Movie Review: The Four Feathers

‘The Four Feathers’ is a 2002 action film set during a 1880s British army expedition into Sudan.

Based on a 1902 adventure novel of the same name, this is the 7th cinematic version – and truthfully didn’t bring a particularly new viewpoint on British colonialism, despite being directed by Indian Director, Shekhar Kapur (‘Elizabeth’, ‘The Bandit Queen’).


Kapur received harsh criticism for being anti-British by the British tabloids, to which Kapur responded ‘I’m not anti-British, I’m anti-colonialism’.


The movie features Heath Ledger as British officer, Harry Faversham, who desserts his regiment on the eave of their shipping out to battle in the Sudan (earning him the ‘four feathers’ for cowardice). Also starring alongside Ledger is Wes Bentley, Kate Hudson, and Djimon Hounsou.

Given that none of the three main British characters are actually played by British actors – it is a little noticeable at times.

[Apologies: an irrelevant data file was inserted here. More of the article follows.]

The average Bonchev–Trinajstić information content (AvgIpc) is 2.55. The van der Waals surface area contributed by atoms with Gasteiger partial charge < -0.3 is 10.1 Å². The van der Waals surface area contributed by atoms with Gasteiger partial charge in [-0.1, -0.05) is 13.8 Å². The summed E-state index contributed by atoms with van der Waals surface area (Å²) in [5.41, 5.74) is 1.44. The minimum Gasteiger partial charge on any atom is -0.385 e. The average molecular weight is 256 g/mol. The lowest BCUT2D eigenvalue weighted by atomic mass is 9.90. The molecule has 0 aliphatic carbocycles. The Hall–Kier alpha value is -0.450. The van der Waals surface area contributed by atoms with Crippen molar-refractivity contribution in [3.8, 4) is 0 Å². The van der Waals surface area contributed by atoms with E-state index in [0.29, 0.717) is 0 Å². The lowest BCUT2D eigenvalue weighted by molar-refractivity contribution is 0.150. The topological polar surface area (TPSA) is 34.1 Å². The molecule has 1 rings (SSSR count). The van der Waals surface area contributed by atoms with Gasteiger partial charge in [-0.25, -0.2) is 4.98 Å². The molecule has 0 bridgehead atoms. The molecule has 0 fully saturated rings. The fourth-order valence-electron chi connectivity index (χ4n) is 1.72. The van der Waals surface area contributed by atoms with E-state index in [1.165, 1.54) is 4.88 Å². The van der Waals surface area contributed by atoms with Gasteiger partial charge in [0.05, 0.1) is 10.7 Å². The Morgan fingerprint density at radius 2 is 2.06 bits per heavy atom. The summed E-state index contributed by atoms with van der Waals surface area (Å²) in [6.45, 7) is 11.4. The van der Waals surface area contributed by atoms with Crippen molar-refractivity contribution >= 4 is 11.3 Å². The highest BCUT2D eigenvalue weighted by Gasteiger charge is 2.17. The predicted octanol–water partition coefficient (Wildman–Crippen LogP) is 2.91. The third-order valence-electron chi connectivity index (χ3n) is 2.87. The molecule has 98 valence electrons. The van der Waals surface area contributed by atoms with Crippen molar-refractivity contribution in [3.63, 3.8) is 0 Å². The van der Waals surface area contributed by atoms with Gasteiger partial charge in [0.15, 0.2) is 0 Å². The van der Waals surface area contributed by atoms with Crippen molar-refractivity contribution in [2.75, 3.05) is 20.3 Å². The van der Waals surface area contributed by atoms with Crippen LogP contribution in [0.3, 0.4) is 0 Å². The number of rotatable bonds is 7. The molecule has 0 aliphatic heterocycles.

Their accents are passable, but in particular, the slouchy, Aussie body language of Ledger created a disconnect from his character. I will also note that there was something going on with his hair – and at times his overly-modern hairstyle felt like i was watching a Twilight episode.


In a frustrating piece of plot, Hounsou (Abou) plays the ‘best buddy’ – but not the hero. Although Ledger (Faversham) enters the dessert frighteningly ill-equipped, he somehow ends up commanding Abou, who’ s a skilled desert warrior and who out-runs and out-performs Haversham at every turn.


With stunning vistas, epic battle scenes and ‘those red uniforms’, the film is beautifully shot by Robert Richardson (who has won Oscars for ‘JFK’, ‘Hugo’ and ‘The Aviator’).


It’s not a film I’ll likely watch twice, but it’s a decent film that you’ll enjoy if you can simply go along for the ride and overlook some of the glaring plot frustrations.

Available on Netflix and here’s the official trailer for you:


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